Heroes and hoedowns

Spotlight on homegrown docs and narratives

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The Grove investigates conflicting interpretations of the National AIDS Memorial Grove in Golden Gate Park

arts@sfbg.com

FRAMELINE This year's Bay Area-centric Frameline features run a thematic and identification gamut appropriate to the festival's ever-inclusive programming. Several are celebrations of local LGBT heroines and heroines, some recently deceased and some still-with-us.

Scott Gracheff's With You commemorates the life and legacy of late local resident Mark Bingham, who famously died on United Airlines Flight 93 and is strongly suspected of being among the passengers who stormed the cockpit and prevented that hijacked Newark-to-SFO flight from reaching its presumed governmental target in Washington, D.C., on 9/11.

As his activist mother Alice Hoagland and everyone else here says, it's the sort of thing he would do — Bingham was, among other things, an avid rugby player, metalhead, daredevil, UC Berkeley frat president, world-class partier, several-time arrestee (for reckless hijinks rather than criminal menace), bear chaser, global traveler, dot-com-wave surfer, and "human labrador retriever" (as a long-term boyfriend calls him). He lived a very full life and doubtlessly would have continued living it to the limit if this encounter with terrorism hadn't cut his time short at 31.

A life that remained eventful for nearly three times that length was that of Del Martin, who along with surviving partner Phyllis Lyon founded SF's Daughters of Bilitis — the nation's first lesbian political and social organization — in the highly conservative climate of 1955. They remained highly active in feminist, gay, senior, and other progressive causes over the decades. Martin's death in 2008 at age 87 occasioned a tribute in the City Hall rotunda that is captured by veteran local filmmaker Debra Chasnoff's Celebrating the Life of Del Martin. This hour-long document demonstrates the breadth of Martin's influence as prominent politicians, musicians, authors, progressive and religious leaders, et al. pay homage.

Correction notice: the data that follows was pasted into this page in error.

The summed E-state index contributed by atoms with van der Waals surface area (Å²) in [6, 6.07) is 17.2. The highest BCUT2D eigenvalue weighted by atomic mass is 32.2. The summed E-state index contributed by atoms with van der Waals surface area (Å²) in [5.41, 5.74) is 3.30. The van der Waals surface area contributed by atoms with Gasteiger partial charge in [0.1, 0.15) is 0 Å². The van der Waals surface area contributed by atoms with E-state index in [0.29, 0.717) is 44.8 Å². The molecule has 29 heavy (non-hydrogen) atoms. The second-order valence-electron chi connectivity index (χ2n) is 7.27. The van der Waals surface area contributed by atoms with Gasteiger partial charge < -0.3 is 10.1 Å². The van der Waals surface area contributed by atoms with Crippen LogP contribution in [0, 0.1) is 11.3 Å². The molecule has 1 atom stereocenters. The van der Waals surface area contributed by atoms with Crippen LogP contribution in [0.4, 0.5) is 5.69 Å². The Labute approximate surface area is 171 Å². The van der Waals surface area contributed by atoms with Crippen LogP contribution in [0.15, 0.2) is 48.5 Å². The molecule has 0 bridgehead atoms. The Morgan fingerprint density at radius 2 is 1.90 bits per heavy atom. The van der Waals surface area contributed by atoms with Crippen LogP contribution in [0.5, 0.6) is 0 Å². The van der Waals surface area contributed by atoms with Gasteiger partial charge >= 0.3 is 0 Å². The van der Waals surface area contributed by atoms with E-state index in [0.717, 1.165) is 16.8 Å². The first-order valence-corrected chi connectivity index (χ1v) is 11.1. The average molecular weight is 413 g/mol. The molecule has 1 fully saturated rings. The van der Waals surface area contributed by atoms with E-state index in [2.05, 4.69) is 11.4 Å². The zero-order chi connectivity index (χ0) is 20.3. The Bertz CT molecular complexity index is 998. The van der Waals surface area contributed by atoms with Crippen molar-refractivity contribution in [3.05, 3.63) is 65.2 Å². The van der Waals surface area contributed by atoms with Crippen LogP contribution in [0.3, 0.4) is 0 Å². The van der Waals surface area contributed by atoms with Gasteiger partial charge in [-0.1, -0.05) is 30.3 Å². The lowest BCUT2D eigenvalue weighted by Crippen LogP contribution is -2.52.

How exactly to honor our dead is the question at the heart of Andy Abrahams Wilson's very polished The Grove, which charts the creation of the National AIDS Memorial Grove — an idea brought to fruition by the surviving partner of local landscape gardener Stephen Marcus — as well as some struggles over its visibility (even most visitors to Golden Gate Park don't seem to know it's there) and purpose.

When a recent contest was held for an installation to be added to the site, two women designers won with a striking sculptural concept intended to make a potent statement à la D.C.'s Vietnam Veterans Memorial about the disease's devastation. But the grove's current board shot it down, preferring to maintain the space's leafy, meditative feel — even if that might also maintain its relative public invisibility. Should the memorial comfort those who directly suffered loss, or metaphorically convey that loss in vivid terms for future generations?

Very much living with HIV — emphasis on the living part — is the subject of Dain Percifield's Running in Heels: The Glendon "Anna Conda" Hyde Story. Glendon Hyde a.k.a. Anna Conda fled a horrific Bible Belt background to become one of SF's premier drag personalities, running the Cinch's popular Friday night Charlie Horse revue for five years until a new condo's complaining tenants shut that down. Enraged by the city's "war on fun," hostility toward the homeless, and other issues to boot, he joined 13 other candidates running for District 6 (Tenderloin) supervisor last year. He didn't win, but this doc will make you hope he tries again.

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